To qualify as a robot, a programmable machine requires some level of intelligence and a mechanical component. This includes the ability to analyze its tasks rather than operating like an automatic machine. This, in turn, takes away the place of human effort. However, a robot doesn’t carry out complex and repetitive tasks like bank ATMs that cannot replace bank tellers. Instead, a robot is an automatically controlled and multipurpose manipulator. It is programmable in more than three axes and can analyze tasks like understanding human feelings and preferences.
While some robots called androids are designed in human form, most other robots take various styles to suit their applicability. Modern robots can be semi-autonomous or autonomous and use speech identification technology as well as artificial intelligence (AI). Hence, most robots, such as industrial robots found in production lines or factories and Pepper found in the marketing industry, can perform specific tasks with ease.
Notably, robots can work well with repetitive and fixed tasks like in the hospitality industry, cashier work, and tax preparers. The following are some essential jobs for robots in the marketing industry.
Every organization requires a means of telecommunication to connect with customers and suppliers. In this case, the robots can handle Internet traffic and incoming phone calls to ensure smooth communication and simplify the work at the company’s call center. Nowadays, automated robots handle prerecorded calls such as customer satisfaction surveys and appointment reminders. Automated call centers also use a customizable interface to welcome, greet, and direct callers to the right department or information.
Content creation is now being taken over by robots. Notably, most organizations are now using robots to help in copywriting and creating website content. In the Los Angeles Times, for example, robots give reports on earthquakes as the organization depends on the algorithm that gathers magnitude data, time, and place from a geological site. Reporters in the sports industry also use robots as sportswriters to produce games coverage. Moreover, news agencies now use artificial intelligence technology to provide automated news from previous articles and even live data sets.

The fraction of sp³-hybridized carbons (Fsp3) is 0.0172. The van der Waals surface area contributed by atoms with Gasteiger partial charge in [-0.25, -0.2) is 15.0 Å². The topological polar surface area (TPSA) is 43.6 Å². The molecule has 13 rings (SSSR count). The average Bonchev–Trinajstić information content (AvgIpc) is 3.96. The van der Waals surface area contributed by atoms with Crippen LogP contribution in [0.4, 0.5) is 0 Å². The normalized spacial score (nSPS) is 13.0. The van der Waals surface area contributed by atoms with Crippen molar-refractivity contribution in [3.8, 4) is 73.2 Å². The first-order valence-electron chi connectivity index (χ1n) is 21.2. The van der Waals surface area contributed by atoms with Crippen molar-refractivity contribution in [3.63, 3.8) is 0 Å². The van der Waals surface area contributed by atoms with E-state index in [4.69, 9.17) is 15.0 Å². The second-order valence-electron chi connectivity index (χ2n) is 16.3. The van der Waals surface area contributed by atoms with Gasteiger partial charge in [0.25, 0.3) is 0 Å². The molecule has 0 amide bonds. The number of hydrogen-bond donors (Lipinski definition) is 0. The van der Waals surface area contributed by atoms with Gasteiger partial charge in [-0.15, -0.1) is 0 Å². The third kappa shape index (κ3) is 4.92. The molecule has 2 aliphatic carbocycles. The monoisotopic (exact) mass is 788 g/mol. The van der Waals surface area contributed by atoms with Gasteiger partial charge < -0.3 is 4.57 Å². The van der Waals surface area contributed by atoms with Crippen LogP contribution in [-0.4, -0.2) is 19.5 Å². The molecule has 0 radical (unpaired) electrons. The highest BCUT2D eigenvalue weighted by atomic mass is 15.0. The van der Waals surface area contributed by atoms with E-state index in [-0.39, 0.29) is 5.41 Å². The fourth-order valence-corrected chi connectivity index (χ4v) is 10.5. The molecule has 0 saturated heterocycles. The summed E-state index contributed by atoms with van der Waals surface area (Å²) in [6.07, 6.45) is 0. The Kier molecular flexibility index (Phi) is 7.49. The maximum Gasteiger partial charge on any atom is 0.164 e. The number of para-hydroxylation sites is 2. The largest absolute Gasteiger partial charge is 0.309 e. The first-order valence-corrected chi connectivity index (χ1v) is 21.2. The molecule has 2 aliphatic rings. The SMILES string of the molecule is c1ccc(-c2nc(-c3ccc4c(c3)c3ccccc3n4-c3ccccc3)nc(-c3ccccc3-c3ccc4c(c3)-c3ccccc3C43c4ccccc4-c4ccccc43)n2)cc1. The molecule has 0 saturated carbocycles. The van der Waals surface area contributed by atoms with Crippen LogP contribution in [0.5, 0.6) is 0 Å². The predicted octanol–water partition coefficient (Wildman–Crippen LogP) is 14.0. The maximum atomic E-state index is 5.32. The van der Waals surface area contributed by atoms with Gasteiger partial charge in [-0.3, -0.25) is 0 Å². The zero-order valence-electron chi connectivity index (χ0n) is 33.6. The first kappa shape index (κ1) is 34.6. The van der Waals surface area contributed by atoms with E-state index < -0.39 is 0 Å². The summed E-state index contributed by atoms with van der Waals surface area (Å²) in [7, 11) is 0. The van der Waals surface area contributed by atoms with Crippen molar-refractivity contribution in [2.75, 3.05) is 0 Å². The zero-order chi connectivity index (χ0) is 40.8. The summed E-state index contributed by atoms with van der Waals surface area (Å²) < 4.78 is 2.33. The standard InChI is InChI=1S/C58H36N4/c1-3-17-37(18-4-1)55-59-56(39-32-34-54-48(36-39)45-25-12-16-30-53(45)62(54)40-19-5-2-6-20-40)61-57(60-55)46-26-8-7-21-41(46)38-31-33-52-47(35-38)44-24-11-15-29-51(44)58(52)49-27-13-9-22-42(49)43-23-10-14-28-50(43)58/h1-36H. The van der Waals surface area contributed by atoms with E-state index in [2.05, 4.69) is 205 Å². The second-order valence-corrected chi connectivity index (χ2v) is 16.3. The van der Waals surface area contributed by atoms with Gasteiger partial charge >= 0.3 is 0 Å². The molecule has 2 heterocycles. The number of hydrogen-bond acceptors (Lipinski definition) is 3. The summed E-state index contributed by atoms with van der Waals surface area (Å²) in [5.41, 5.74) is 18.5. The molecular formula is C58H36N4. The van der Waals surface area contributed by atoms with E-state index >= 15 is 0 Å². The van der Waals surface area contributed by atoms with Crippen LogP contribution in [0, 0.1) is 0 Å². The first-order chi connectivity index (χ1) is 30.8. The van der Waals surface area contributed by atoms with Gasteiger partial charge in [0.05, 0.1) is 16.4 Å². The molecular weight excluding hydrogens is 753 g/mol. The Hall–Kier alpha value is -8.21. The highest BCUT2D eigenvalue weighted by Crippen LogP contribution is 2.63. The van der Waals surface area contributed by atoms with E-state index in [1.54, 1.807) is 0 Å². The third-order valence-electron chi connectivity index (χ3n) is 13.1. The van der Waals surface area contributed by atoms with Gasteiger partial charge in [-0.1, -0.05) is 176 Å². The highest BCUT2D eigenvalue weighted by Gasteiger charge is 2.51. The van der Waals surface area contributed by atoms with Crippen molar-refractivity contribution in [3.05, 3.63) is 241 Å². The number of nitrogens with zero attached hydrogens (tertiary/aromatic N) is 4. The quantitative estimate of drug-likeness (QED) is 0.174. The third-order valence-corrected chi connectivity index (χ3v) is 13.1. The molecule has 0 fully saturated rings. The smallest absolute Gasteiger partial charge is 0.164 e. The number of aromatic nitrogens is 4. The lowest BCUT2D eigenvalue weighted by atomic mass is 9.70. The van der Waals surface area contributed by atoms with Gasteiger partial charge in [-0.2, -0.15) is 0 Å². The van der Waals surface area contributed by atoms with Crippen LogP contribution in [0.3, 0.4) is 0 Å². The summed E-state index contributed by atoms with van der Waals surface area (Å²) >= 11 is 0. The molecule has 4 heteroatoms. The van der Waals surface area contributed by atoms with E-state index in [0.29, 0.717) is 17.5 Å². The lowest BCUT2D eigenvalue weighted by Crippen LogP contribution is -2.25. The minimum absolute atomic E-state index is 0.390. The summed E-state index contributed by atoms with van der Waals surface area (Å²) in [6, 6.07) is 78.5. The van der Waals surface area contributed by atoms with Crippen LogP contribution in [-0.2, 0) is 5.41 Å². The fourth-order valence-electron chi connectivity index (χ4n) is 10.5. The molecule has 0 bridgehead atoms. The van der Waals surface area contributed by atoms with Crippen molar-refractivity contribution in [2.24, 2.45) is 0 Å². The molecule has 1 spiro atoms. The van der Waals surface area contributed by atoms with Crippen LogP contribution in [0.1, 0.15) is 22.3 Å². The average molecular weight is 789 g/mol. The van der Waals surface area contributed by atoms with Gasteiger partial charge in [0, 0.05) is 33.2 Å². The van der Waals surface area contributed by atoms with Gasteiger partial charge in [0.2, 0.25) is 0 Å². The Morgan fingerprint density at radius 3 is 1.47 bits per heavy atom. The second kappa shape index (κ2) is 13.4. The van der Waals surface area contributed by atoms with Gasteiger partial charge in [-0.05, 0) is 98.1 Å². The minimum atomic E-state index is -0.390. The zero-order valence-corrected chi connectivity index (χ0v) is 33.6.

Some types of robots in the marketing world work as audience entertainers and mostly operate in trade shows. Additionally, robots and robotic exhibitions now feature in film and television programs, theme park attractions, and storefronts. While some of these robots take the form of fantasy figures in the fictional world, others are skillfully designed to look like real people.
Robot companies are working tirelessly to produce inventions and new devices that create a sense of technological progress and innovation. This explains why, robots are now involved in marketing tools as interactive marketing representatives and customer service attendants. For better customer service, companies have introduced chatbots on their websites where customers can have one-on-one chats as they navigate the sites for the products they need.
You may not have noticed, but a software-driven robot called “spider” is already at work and used to display articles on the pages of your search results. The pages are analyzed from the millions presented to you after careful ranking. Furthermore, industrial robots now work alongside human employees to move materials, assemble parts, and other automotive factory tasks. Probably, you wake up every morning to a gentle and cheerful notification on your mobile device announcing that you have a new email from a brand, website, or blog where you are a follower. All these are the works of a robot programmed to act just at the right time. With all said and done, it becomes clear that, the emergence of robots in various economic sectors, including marketing, has had positive impacts by boosting human effort for better results.